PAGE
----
A North Atlantic Treaty Organization (NATO) officer was given the opportunity to foster a bilateral relationship through the Exchange Officer Program which ends today.
German Air Force Maj. Andreas Jeschek, attached to the 354th Fighter Squadron as an A-10 Thunderbolt pilot, has been part of the program since 2011 and his tour here ends today.
An exchange officer is a commissioned officer in a country’s armed forces who is temporarily attached to a unit of the armed forces of another country. The exchange officer will usually perform all duties as if he or she were actually in the armed forces to which they are attached.
“I flew Tornados back in Germany,” Jeschek said. “In 2009 I was asked if I wanted to join the program by my former squadron commander, it is a unique opportunity between the German and U.S. Air Force, in the fighter community, there are only two pilots taking part in the program.”
Jeschek went through the A-10 training course with the 357th Fighter Squadron here at D-M for about five months prior to being attached to the operational 354th FS.
“I joined the squadron in November of 2011,” Jeschek said. “Ever since then I have been training with them, flying with them, deploying with them, it has been a real opportunity.”
He is also the first German pilot to consistently employ in close air support with a U.S. unit.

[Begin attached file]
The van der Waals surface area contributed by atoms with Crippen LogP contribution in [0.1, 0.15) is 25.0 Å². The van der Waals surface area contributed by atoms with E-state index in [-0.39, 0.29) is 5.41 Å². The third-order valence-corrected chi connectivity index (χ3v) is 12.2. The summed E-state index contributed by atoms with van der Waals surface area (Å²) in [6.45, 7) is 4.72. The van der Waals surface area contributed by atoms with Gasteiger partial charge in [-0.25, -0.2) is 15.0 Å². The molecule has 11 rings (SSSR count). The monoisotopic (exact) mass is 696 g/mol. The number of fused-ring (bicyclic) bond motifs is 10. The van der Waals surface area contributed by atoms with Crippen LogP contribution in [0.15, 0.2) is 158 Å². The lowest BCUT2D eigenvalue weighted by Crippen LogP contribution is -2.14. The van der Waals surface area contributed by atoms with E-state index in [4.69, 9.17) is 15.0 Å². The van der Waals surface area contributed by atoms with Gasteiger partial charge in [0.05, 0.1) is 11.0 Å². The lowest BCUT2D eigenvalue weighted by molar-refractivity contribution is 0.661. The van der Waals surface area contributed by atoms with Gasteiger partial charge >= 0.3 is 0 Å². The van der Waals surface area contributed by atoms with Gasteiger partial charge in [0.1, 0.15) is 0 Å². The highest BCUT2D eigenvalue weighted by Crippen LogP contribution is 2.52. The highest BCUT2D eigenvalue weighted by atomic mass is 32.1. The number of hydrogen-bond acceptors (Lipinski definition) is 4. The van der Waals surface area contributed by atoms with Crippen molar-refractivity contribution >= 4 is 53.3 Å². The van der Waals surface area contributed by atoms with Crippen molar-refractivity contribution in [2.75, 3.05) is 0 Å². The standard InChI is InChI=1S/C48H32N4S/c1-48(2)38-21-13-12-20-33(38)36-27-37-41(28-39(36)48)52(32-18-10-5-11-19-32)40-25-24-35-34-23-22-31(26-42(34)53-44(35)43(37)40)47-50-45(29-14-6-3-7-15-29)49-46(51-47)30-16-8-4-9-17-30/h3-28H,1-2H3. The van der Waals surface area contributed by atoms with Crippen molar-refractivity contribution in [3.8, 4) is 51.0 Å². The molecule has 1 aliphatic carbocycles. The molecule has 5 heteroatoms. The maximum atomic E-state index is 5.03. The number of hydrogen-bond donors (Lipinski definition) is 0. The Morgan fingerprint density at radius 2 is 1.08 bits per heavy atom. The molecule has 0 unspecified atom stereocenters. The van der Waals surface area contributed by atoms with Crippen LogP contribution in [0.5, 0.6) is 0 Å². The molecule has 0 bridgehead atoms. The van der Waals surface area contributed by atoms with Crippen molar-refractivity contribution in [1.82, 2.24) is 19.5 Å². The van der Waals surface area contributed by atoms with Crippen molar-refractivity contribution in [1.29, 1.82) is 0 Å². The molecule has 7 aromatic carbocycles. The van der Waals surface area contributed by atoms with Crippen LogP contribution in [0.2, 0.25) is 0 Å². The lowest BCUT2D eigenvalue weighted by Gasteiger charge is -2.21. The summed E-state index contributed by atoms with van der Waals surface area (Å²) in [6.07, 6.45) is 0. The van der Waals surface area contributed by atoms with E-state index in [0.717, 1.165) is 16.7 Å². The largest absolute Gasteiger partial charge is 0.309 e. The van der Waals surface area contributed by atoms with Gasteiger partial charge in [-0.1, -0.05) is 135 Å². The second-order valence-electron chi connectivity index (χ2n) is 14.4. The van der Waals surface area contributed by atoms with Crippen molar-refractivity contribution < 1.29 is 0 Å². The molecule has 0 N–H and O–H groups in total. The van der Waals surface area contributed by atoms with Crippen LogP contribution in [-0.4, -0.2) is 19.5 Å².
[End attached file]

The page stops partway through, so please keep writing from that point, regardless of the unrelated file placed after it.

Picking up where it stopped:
“As a German Officer, I am bound to German regulations, so employing with the 354th FS was difficult, there was a lot of paperwork and documents that needed to be signed by the Secretary of Defense prior to deploying to Afghanistan with the Bulldogs,” Jeschek said. “The German Parliament ultimately has the final say.”
During Jeschek’s deployment, he completed 400 flying hours and participated in close to 100 combat missions with the 354th FS.
“My greatest experience was getting to fly and lead in combat missions with the Bulldogs,” said the exchange pilot.
Another challenge Jeschek faced was bringing his family to a foreign land and then leaving them shortly after they arrived for a deployment.
“They had great support from the squadron while I was deployed but it was just hard, we didn’t realize it would happen so quickly,” the German native said. “So they were here without me for the seven months while I was deployed, not only that, but prior to the deployment you have less personal time because of all the preparation.”
Jeschek’s next career step is slated to be the German Training Squadron commander at Holloman Air Force Base, N.M.
“I will have to retrain back to the Tornado and become an instructor again, then I become the commander in October,” Jeschek said. “I am excited to take what I learned here and hopefully instill it in the new pilots.”
Maj. Jeschek finished his tour with the Bulldogs with one last flight in the A-10 Thunderbolt, after which he was awarded the U.S. Air Medal with three oak leaf clusters.